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Minocycline for schizophrenia, apology for kidneys and MOTs for relationships

A round-up of the health news in the papers on Friday 2 March

Significant numbers of older women are dying of cancer because they do not consult GPs early enough, the Daily Mail reports. The story comes from Cambridge University researchers who found that over-70s are at a higher risk than other people of having the illness detected when it has already spread to other parts of the body.

Many women wrongly assume they are out of danger when they turn 70, the Mail said. Research author Dr Georgios Lyratzopoulos said: ‘There is substantial potential for improvements in early diagnosis in older patients with breast cancer.' The study, involving 17,800 women is published in the British Journal of Cancer.

A cheap antibiotic given to teenagers for acne is being tested as a possible treatment for psychosis in patients with schizophrenia. The Independent describes how the National Institute of Health Research is funding a £1.9 million trial of minocycline.  It has anti-inflammatory and neuroprotective effects, which may be useful in tackling the inflammatory processes in the brain that occur in people with schizophrenia, said the Independent.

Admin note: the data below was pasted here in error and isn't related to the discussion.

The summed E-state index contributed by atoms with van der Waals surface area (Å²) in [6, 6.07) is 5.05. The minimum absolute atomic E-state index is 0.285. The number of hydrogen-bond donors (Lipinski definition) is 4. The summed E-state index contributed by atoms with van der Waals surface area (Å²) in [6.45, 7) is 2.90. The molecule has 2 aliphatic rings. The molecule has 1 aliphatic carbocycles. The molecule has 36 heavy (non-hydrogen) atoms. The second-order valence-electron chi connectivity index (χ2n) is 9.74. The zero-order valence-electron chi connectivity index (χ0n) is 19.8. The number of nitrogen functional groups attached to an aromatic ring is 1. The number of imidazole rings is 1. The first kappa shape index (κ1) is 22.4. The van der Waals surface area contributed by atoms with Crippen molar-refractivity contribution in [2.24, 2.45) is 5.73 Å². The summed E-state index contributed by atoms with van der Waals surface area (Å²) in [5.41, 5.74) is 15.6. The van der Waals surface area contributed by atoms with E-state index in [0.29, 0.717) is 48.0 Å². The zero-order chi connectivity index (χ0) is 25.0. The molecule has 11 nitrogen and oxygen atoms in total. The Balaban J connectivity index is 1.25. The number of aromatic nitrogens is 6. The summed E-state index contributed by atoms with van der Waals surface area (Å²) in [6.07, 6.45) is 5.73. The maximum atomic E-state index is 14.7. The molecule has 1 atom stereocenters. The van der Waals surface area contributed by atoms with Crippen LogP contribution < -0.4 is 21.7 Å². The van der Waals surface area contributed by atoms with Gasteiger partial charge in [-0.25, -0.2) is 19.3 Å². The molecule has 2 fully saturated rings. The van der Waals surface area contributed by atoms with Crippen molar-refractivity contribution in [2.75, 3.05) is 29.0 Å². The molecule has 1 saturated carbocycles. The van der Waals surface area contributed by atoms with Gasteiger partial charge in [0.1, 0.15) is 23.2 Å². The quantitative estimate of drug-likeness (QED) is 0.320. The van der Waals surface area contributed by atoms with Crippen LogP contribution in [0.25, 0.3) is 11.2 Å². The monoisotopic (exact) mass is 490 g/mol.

The NHS has admitted negligence after two transplant patients received kidney from a donor with an aggressive form of cancer, reports papers including the Daily Telegraph. Robert Law and Gillian Smart were told they need chemotherapy soon after they received the kidneys at Royal Liverpool University Hospital in November 2010. Lynda Hamlin, chief executive of NHS Blood and Cancer, offered ‘sincere and unreserved apologies', and said the incident included ‘human error' from a nurse.

Care for older people and disabled people is a ‘dog's breakfast', health minister Paul Burstow admitted, the Telegraph report. The paper referred to a live discussion that Mr Burstow took part in for social networking website Gransnet. His comments followed ‘a catalogue of examples of poor care', the Telegraph reported.

Forty-something couples should consider counselling in the form of a ‘relationship MOT', to prevent their marriages falling apart. This is the view of Baroness Tyler, the head of the counselling service Relate, quoted in the Times (paywall). She said to the paper regarding couples in their forties: ‘They are in middle life, probably working long hours and typically with young children, and may have elderly parents too. They often spend little time together and often lead parallel lives.'


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